In the afternoon we went to watch the archery, in a different stadium. Nick was particularly interested, being something of an archer himself. We were impressed by the traditional costumes worn by the competitors and the amazing composite bows they used, made of layered horn, bark and wood. The arrows were made from willow branches and vulture feathers, and had blunt ends for the purposes of the competition. The targets were colourful blocks placed on the ground at a distance of 75 metres for men and 60 metres for female competitors. Beyond the targets were the judges, who indicated the quality of the shot with shouts and waves to the archers.
After a short wander around the many stalls of souvenirs, the bus took us back into the city.
The day began early and we headed straight for the finishing line of the horse race, by bus from the café in Ulaan Baatar. The horse racing is not held on a horse track but out on the open steppe about twenty km from the city. It was quite cool when we arrived at about 8.30am. There were many spectators and people were on foot or on horseback. There was a group of gers from which you could buy breakfasy (Mongolian style!) and ‘airag’, fermented mare’s milk, Mongolia’s favourite alcoholic drink. We bought neither!
We took up positions near the finishing line and waited. We had a long wait, as it was about an hour and a half before anything happened at all. Each year at the Naadam Festival, some 400 horses race 30km across hilly steppe terrain for large cash prizes. The unbelievable thing about the race is the age of the jockeys. As there is no rule about age, and obviously the lighter in weight the better, the jockeys are all children, aged from as young as five. Many ride bareback and many have only a very basic rope bridle with which to keep control of their horse. Despite being interesting and quite unique, the horse race is not really much of a spectator sport. Waiting on the finish line, all we saw was the results! Exhausted horses staggering over the finish line, their hair plastered to them with sweat. The child winner looked tired but jubilant. The others just looked tired. Then the crowd headed off to see the winner. It is considered good luck to touch the winning horse, and other finishers too. People were scraping the sweat from the horses with pieces of wood and dripping it over themselves! Yeugh!
The bus was to take us to the stadium, back in Ulaan Baatar, for more wrestling and archery, but we decided to stop in town for a couple of hours, and get a taxi there later for the final rounds and the closing ceremony in the evening. We went, with our American friend Alan, and our guide, Miastuyen, to the Khan Brau Brewery for a beer, and then back to the hostel for a rest before meeting up again at 6 o clock.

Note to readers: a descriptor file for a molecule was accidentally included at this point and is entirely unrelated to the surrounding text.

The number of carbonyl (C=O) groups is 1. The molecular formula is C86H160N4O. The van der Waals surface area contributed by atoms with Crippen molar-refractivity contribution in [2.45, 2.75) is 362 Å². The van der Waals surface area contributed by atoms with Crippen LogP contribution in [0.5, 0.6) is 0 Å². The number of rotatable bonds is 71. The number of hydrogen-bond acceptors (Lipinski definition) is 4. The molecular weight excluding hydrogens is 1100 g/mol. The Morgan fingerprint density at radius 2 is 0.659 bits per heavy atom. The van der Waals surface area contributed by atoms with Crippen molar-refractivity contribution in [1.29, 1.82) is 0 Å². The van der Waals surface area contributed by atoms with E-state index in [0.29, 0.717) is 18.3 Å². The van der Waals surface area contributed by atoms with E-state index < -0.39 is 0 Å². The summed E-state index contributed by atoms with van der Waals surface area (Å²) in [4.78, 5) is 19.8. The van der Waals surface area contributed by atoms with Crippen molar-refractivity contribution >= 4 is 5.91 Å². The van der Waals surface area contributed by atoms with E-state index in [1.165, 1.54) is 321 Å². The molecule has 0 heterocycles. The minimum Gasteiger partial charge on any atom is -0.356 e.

We arrived at the stadium in time to watch the last two rounds of the wrestling. The tension was high, as was the temperature in the packed stadium. The wrestlers spent ages locked together, staring at each other and deciding on their first move. The crowd waited on the edge of their seats, passing airag and dumplings among themselves. Then, a moment of excitement! The wrestlers were wrestling! But nothing came of it until, after about 40 minutes of repeating this routine, one went down. The other pair of semi-finalists were still in full swing, and went on for about twenty minutes more before one fell. There was a break for the finalists to regain their strength, during which prizes were presented to the fastest twelve kids from the horse race. Through Alan’s super-powerful binoculars, we could see the president of Mongolia handing each of them a rucksack full of goodies.
Then the two remaining wrestlers, brothers-in-law, we were told, battled it out. Although Mongolian wrestling involves a lot of ritual psyching each other out, standing nearly motionless and staring, the final was tense and exciting. There were a few tussles, and finally it was all over. The winning wrestler performed the elegant victory dance around the nine flags of Ghengis Khan, and the closing ceremony began.
At the end of the ceremony we followed the crowd to the VIP stand to catch a final glimpse of the president as he left. For the crowd, it was a patriotic moment. For us, it was quite a relief to be on our way back to Idre’s, but, as we left the stadium, we felt privileged to have been able to witness this traditional Mongolian festival in all its glory.